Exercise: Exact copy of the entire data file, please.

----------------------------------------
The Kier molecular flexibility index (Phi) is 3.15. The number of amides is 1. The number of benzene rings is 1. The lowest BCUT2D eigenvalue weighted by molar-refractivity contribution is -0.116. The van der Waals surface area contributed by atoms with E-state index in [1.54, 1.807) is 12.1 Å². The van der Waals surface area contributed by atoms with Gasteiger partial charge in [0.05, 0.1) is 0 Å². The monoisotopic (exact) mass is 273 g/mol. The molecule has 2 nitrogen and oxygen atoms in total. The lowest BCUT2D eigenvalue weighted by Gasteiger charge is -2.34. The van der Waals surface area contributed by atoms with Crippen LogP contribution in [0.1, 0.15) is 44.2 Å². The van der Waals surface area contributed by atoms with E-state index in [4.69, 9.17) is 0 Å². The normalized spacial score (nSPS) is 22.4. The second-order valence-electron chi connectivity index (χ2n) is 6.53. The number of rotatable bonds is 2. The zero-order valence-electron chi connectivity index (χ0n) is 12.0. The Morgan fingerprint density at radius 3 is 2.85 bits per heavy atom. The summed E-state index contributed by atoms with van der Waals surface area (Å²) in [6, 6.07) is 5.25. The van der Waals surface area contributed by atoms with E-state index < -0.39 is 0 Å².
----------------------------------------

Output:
The Kier molecular flexibility index (Phi) is 3.15. The number of amides is 1. The number of benzene rings is 1. The lowest BCUT2D eigenvalue weighted by molar-refractivity contribution is -0.116. The van der Waals surface area contributed by atoms with E-state index in [1.54, 1.807) is 12.1 Å². The van der Waals surface area contributed by atoms with Gasteiger partial charge in [0.05, 0.1) is 0 Å². The monoisotopic (exact) mass is 273 g/mol. The molecule has 2 nitrogen and oxygen atoms in total. The lowest BCUT2D eigenvalue weighted by Gasteiger charge is -2.34. The van der Waals surface area contributed by atoms with Crippen LogP contribution in [0.1, 0.15) is 44.2 Å². The van der Waals surface area contributed by atoms with E-state index in [4.69, 9.17) is 0 Å². The normalized spacial score (nSPS) is 22.4. The second-order valence-electron chi connectivity index (χ2n) is 6.53. The number of rotatable bonds is 2. The zero-order valence-electron chi connectivity index (χ0n) is 12.0. The Morgan fingerprint density at radius 3 is 2.85 bits per heavy atom. The summed E-state index contributed by atoms with van der Waals surface area (Å²) in [6, 6.07) is 5.25. The van der Waals surface area contributed by atoms with E-state index < -0.39 is 0 Å².